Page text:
Meet Ally McGrath, GBM newcomer and the only Great British Menu 2016 Chef currently cooking in Scotland.
This year’s brief is cooking British Cuisine to celebrate Queen Elizabeth II’s ‘Great Britons’ and the chefs are competing to cook at the first ever televised banquet at the Palace of Westminster.
It’s set to be a dramatic series as past record scores are equalled then smashed. The regional heats also see one newcomer achieve the highest mark ever given in the competition’s history.
The series airs on BBC 2 at 7.30pm Monday - Friday.
Here’s a little more about all our Scottish chefs:
Ally McGrath, Osso, Peebles
Ally returned to his native Peebles in the Scottish Borders and opened Osso in 2007 after earning his stripes under the likes of Richard Corrigan. He and his wife Helen bought out their partner in 2014 and run the restaurant as a relaxed, welcoming, family-friendly venue serving up local produce in an unfussy, natural way. Osso will be offering diners the chance to sample Ally’s competition dishes in the restaurant from September 2nd.
Ally is the only chef on this year’s Great British Menu currently cooking in Scotland, and Osso is the only Borders restaurant to hold a coveted Bib Gourmand Award in the 2016 Michelin Guide, the 6th year in a row!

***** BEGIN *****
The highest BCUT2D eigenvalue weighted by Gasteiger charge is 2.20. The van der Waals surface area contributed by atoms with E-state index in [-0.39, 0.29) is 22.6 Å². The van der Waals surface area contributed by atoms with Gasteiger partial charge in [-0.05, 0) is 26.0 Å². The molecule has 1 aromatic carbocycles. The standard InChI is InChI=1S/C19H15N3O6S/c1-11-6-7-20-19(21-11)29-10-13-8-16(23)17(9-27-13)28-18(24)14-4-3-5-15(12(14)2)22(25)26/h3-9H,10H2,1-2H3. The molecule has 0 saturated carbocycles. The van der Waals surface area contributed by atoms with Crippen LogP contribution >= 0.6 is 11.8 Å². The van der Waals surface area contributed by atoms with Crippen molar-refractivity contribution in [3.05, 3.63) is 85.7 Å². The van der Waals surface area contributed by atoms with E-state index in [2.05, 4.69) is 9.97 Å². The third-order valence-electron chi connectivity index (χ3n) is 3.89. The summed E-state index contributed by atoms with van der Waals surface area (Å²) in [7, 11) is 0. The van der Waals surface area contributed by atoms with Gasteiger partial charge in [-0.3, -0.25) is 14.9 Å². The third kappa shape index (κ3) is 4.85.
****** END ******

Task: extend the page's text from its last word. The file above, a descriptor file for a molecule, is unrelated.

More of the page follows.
Adam Handling, The Frog, London
Masterchef The Professionals 2013 finalist Adam Handling already has a luminous culinary career under his belt, apprenticing under Andrew Fairlie at Gleneagles before moving to London and then on to Newcastle to head up his first brigade. He then returned to Scotland as head chef at The Fairmont St Andrews.
After moving back to London he led a brigade of twenty-two chefs at St Ermin’s Hotel in St James’ Park. In September 2014, Adam opened his own eponymous restaurant in Caxton Street, London, which won the title Best Newcomer UK Restaurant in the 2015 Food and Travel Magazine Awards. In June 2016, he opened The Frog in Spitalfields – a more casual, relaxed restaurant with playful dishes and Japanese-inspired cooking.
Michael Bremner, 64 Degrees, Brighton
Born in Aberdeenshire, Michael apprenticed at The Pittodrie House Hotel before moving down to London and gaining pastry experience at the Michelin-starred Orrery Restaurant. He then moved over to become head pastry chef at Quo Vadis when it was run by Marco Pierre White, before travelling around Australia.
After stints in Brighton and Canada he returned to Brighton in 2007 to become head chef of Due South. He opened 64 Degrees in October 2013. Focused on social dining it has gone on to win several awards and was listed at number twenty-four in the 2015 National Restaurant Awards.